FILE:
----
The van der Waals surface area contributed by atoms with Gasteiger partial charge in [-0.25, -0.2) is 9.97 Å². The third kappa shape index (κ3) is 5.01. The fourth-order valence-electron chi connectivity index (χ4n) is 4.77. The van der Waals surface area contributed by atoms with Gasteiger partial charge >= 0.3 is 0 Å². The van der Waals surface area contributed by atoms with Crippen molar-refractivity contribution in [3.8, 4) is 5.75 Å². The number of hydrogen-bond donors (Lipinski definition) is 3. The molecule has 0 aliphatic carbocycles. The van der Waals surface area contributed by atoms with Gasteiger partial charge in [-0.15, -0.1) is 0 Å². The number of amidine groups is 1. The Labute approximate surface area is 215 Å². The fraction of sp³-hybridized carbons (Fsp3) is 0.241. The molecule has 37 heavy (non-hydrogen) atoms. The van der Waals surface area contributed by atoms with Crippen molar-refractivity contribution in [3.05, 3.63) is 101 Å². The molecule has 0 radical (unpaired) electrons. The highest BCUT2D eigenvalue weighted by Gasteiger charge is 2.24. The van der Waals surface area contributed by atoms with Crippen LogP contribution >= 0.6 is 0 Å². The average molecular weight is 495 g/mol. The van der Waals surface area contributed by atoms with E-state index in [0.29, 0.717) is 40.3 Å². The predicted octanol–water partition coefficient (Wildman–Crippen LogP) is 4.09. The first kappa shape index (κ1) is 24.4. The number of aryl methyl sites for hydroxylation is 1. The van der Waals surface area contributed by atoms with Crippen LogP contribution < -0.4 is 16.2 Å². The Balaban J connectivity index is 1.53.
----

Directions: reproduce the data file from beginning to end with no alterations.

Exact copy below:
The van der Waals surface area contributed by atoms with Gasteiger partial charge in [-0.25, -0.2) is 9.97 Å². The third kappa shape index (κ3) is 5.01. The fourth-order valence-electron chi connectivity index (χ4n) is 4.77. The van der Waals surface area contributed by atoms with Gasteiger partial charge >= 0.3 is 0 Å². The van der Waals surface area contributed by atoms with Crippen molar-refractivity contribution in [3.8, 4) is 5.75 Å². The number of hydrogen-bond donors (Lipinski definition) is 3. The molecule has 0 aliphatic carbocycles. The van der Waals surface area contributed by atoms with Gasteiger partial charge in [-0.15, -0.1) is 0 Å². The number of amidine groups is 1. The Labute approximate surface area is 215 Å². The fraction of sp³-hybridized carbons (Fsp3) is 0.241. The molecule has 37 heavy (non-hydrogen) atoms. The van der Waals surface area contributed by atoms with Crippen molar-refractivity contribution in [3.05, 3.63) is 101 Å². The molecule has 0 radical (unpaired) electrons. The highest BCUT2D eigenvalue weighted by Gasteiger charge is 2.24. The van der Waals surface area contributed by atoms with Crippen LogP contribution >= 0.6 is 0 Å². The average molecular weight is 495 g/mol. The van der Waals surface area contributed by atoms with E-state index in [0.29, 0.717) is 40.3 Å². The predicted octanol–water partition coefficient (Wildman–Crippen LogP) is 4.09. The first kappa shape index (κ1) is 24.4. The number of aryl methyl sites for hydroxylation is 1. The van der Waals surface area contributed by atoms with Crippen LogP contribution < -0.4 is 16.2 Å². The Balaban J connectivity index is 1.53.